Interestingly, there may also be a plausible basis for a psychostimulant explanation of VR addiction (I should just like to admit that with each of these models, I am overlooking critical questions concerning internal validity and the like - these questions would be meriting of several papers in themselves- , and am, instead, concentrating on how well each model's definitions of addiction applies to possible VR addiction). Addiction, from this perspective, has been defined as an "extraordinarily high response probability attached to chains of behaviour that terminate with the self-administration of a particular drug" (Ibid.). In simpler terms, compulsive use of VR technology will be considered to constitute addiction. Although this model focuses almost expressly on drug use, it is not altogether incompatible with the prospect of VR addiction; many VR critics are already referring to VR as a potential drug: "Electronic LSD" is a term currently being batted around in the electronics/media press.

What Causes Addiction?

According to the Adaptive Model, addiction "is caused by an enduring crisis of psychosocial integration affecting a person who can find no better way (in terms of a cost-benefit analysis) of ameliorating the crisis than addiction" (Ibid.). Thus, due to a person's sense of dislocation and difficulty in coping with that predicament, he or she may perceive no other recourse but to find solace in VR and/or VR sex networks.

For Anomie Theory, addiction is caused by a person's sustained failure to achieve the success-goals of society by either legitimate or illegitimate means. A person may respond to this failure by rejecting these success-goals and finding refuge (escape) in the worlds of VR.

In the most general sense, the psychostimulant model assumes that addiction is caused by exposure to certain drugs that have "extraordinary reinforcing efficacy" (Ibid.). A somewhat compatible argument has been made for TV addiction (and, now, by extension VR addiction) by Joyce Nelson (1987) in her book The perfect machine: TV in the nuclear age. In this work, Nelson cites physiological studies which suggest that television viewing reduces people's critical capacities. Specifically, research seems to indicate that during television viewing brain-wave activity "[switches] from predominantly beta waves, indicating alert and conscious attention, to predominantly alpha waves, indicating an unfocused, receptive lack of attention: the state of aimless fantasy and daydreaming below the threshold of consciousness" (p. 69). Further research has apparently shown that the left hemisphere, responsible for language and logical and analytical thinking, tends to "tune out" during TV viewing. The right hemisphere, responsible for such things as pattern recognition, analysis of spatial relationships, imagery, etc., would thus seem to be the more dominant hemisphere. Since VR is something like watching 3-D TV, it is not altogether unlikely that it will induce a similar physiological effect.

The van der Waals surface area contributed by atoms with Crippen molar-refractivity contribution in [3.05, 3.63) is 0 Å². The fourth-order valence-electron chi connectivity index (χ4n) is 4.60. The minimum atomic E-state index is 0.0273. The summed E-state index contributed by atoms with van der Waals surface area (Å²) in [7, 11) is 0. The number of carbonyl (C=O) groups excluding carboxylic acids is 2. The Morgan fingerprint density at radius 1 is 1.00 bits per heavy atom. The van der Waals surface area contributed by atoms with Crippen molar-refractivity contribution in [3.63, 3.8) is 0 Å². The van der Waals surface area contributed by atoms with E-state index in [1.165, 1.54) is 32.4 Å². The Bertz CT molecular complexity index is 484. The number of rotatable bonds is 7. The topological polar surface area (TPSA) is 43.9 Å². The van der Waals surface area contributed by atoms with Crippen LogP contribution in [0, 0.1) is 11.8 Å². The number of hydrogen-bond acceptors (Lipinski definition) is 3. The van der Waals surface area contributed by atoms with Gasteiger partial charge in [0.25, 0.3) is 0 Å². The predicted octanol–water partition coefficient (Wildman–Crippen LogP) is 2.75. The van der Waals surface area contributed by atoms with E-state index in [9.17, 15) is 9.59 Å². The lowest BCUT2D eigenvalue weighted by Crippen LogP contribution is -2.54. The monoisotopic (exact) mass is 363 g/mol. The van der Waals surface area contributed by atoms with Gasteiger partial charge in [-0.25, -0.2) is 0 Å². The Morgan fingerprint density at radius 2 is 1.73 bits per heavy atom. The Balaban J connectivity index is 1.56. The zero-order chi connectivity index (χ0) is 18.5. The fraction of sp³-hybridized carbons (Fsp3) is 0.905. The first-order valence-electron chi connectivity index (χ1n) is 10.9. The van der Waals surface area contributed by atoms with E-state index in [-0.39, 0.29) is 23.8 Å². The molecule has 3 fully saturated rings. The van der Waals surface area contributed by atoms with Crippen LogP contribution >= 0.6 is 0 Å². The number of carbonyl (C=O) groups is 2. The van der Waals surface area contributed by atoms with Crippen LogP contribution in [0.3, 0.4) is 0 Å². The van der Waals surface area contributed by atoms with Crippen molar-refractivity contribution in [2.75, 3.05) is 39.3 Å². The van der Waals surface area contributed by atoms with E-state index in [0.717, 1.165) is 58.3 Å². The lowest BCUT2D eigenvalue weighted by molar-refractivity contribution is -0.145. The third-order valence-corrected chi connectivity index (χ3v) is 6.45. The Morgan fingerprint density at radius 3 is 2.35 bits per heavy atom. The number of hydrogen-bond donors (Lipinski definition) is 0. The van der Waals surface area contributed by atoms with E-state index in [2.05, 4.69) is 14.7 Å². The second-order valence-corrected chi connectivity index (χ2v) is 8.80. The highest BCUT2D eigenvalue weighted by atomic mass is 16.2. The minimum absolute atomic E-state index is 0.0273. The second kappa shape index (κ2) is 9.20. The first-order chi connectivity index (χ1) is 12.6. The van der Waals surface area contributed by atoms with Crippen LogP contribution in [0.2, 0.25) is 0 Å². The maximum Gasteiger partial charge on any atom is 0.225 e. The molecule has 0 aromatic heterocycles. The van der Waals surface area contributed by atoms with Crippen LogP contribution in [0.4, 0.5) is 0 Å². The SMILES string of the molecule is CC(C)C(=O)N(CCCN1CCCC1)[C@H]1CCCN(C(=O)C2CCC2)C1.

Why Is it So Common?

Obviously, VR addiction is not a reality yet. However, the rapid computerization of society will find most homes and/or individuals equipped with computer systems that are accessed to the NET. In the near future, we will find that much of our work and menial chores such as shopping, banking, etc., will be done by computer. With the further development of technology, we will most probably find that VR will become the leading means of NET communication. Thus, a home VR system could conceivably become as common as owning a telephone or television.

From the Adaptive Model, VR addiction could become quite common so long as individuals and/or groups are dislocated by our socio-economic system. Dislocation, from this perspective, is argued to impede the process of positive psychosocial integration and encourage, instead, the adoption of a negative identity.